What Is Optical Coherence Tomography?
Optical coherence tomography (OCT) and optical coherence tomography angiography (OCTA) are non-invasive imaging tests. They use light waves to take cross-section pictures of your retina.
With OCT, your ophthalmologist can see each of the retina’s distinctive layers. This allows your ophthalmologist to map and measure their thickness. These measurements help with diagnosis. They also guide treatment for glaucoma as well as retinal disease, like age-related macular degeneration (AMD) and diabetic eye disease.
Optical coherence tomography angiography (OCTA) takes pictures of the blood vessels in and under the retina. OCTA is like fluorescein angiography. But it is a much quicker test and does not use a dye.
Video: Optical Coherence Tomography
What happens during OCT?
To prepare you for an OCT exam, your ophthalmologist may or may not put dilating eye drops in your eyes. These drops widen your pupil and make it easier to examine the retina.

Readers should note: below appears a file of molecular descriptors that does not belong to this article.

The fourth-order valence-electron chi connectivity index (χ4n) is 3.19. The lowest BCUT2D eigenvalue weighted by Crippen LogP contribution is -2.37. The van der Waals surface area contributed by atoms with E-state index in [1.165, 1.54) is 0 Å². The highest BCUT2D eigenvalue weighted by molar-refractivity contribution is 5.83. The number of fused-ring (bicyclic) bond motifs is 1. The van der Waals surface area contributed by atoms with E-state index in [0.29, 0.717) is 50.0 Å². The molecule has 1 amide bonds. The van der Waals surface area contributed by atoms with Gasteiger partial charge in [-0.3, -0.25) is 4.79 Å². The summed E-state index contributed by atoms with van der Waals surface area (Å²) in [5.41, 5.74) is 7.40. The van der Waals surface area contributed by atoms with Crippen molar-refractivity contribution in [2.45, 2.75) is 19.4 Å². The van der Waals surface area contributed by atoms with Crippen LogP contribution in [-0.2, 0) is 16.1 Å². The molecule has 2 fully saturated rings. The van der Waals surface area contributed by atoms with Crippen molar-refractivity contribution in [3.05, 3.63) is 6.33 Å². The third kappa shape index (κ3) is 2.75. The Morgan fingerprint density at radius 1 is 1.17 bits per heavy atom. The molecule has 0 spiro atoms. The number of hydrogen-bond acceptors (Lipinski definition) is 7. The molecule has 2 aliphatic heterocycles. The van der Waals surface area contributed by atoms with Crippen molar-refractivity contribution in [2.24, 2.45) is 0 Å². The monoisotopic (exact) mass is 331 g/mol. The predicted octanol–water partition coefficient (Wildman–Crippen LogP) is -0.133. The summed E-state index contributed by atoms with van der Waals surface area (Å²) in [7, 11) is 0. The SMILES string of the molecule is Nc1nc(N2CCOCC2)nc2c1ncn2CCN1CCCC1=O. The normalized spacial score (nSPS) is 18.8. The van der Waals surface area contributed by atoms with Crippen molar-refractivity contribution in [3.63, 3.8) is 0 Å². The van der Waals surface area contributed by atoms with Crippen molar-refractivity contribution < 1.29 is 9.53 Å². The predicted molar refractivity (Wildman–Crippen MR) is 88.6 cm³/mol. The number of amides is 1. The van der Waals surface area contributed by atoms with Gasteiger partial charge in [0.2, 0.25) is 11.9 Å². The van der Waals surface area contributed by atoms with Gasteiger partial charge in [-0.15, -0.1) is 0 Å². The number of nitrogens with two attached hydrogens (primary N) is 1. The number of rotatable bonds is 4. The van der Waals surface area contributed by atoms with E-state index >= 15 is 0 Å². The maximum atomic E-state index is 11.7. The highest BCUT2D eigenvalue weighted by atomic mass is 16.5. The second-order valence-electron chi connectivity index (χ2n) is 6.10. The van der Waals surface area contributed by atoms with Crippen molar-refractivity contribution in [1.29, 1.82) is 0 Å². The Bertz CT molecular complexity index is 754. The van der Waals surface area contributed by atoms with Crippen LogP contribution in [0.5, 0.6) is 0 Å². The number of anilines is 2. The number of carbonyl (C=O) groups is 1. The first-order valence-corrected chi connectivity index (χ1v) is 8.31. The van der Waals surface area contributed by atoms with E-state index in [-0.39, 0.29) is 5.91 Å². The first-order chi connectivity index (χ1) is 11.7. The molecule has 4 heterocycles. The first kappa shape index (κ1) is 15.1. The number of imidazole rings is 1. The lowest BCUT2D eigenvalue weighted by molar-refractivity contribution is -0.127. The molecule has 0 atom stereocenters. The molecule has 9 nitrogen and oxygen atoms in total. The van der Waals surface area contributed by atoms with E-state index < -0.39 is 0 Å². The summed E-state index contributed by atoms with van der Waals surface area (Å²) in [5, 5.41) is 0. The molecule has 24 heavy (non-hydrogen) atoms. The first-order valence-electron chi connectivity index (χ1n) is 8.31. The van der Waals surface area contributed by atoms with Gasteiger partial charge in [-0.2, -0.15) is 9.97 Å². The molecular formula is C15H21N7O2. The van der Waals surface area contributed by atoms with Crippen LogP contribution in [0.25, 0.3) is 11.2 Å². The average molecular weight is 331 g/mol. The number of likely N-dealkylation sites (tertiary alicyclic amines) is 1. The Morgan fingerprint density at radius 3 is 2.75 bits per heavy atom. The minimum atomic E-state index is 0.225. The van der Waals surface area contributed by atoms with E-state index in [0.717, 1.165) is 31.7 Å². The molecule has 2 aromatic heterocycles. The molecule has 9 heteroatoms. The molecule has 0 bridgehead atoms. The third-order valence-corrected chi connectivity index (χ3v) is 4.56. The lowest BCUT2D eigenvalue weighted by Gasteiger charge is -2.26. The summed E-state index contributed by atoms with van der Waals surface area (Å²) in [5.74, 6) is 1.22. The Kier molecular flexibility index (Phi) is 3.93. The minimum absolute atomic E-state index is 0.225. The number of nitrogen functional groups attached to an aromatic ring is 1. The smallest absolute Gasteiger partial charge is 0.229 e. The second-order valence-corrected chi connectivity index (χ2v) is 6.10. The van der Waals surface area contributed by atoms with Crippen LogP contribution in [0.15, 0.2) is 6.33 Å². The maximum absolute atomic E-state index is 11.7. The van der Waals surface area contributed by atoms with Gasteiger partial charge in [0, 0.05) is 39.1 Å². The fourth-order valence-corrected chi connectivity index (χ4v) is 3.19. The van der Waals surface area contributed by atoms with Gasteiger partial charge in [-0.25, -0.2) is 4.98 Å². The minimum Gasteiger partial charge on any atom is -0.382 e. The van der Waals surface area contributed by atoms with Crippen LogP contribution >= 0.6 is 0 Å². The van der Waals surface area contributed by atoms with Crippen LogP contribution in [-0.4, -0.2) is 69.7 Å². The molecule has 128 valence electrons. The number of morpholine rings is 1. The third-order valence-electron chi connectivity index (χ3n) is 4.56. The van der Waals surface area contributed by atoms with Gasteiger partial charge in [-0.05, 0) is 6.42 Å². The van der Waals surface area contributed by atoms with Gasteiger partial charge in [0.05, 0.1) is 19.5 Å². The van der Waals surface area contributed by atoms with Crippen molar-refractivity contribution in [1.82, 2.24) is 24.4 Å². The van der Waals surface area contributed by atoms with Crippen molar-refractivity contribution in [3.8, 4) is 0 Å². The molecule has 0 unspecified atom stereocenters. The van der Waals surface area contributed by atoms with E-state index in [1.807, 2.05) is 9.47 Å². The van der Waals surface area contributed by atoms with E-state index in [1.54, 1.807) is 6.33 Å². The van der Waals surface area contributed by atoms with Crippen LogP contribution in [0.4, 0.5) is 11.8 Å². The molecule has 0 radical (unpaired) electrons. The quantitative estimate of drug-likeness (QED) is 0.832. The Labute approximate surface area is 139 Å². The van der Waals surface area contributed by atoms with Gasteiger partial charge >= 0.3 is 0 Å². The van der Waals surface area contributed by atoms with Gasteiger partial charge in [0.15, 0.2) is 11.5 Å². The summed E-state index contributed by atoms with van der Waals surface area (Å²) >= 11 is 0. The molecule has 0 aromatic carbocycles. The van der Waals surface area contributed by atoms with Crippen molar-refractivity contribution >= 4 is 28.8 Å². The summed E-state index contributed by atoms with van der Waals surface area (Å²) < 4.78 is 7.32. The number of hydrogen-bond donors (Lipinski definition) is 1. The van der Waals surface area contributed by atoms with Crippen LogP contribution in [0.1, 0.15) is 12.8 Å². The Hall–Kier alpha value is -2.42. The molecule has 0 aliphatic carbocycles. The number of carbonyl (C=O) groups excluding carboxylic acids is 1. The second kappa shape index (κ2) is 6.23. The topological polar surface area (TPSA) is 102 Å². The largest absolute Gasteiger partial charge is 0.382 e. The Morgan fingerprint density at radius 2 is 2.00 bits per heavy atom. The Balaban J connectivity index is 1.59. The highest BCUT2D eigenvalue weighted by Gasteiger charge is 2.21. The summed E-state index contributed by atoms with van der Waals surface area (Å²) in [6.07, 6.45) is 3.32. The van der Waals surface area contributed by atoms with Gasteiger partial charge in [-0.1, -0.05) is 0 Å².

You will sit in front of the OCT machine and rest your head on a support to keep it motionless. The equipment will then scan your eye without touching it. Scanning takes about 5 to 10 minutes. If your eyes were dilated, they may be sensitive to light for several hours after the exam.
What Conditions Can OCT Help Diagnose?
OCT and OCTA help diagnose many eye conditions, including:
OCT is often used to evaluate disorders of the optic nerve as well. The OCT exam helps your ophthalmologist see changes to the fibers of the optic nerve. For example, it can detect changes caused by glaucoma.
OCT relies on light waves. It cannot be used with conditions that interfere with light passing through the eye. These conditions include dense cataracts or significant bleeding in the vitreous.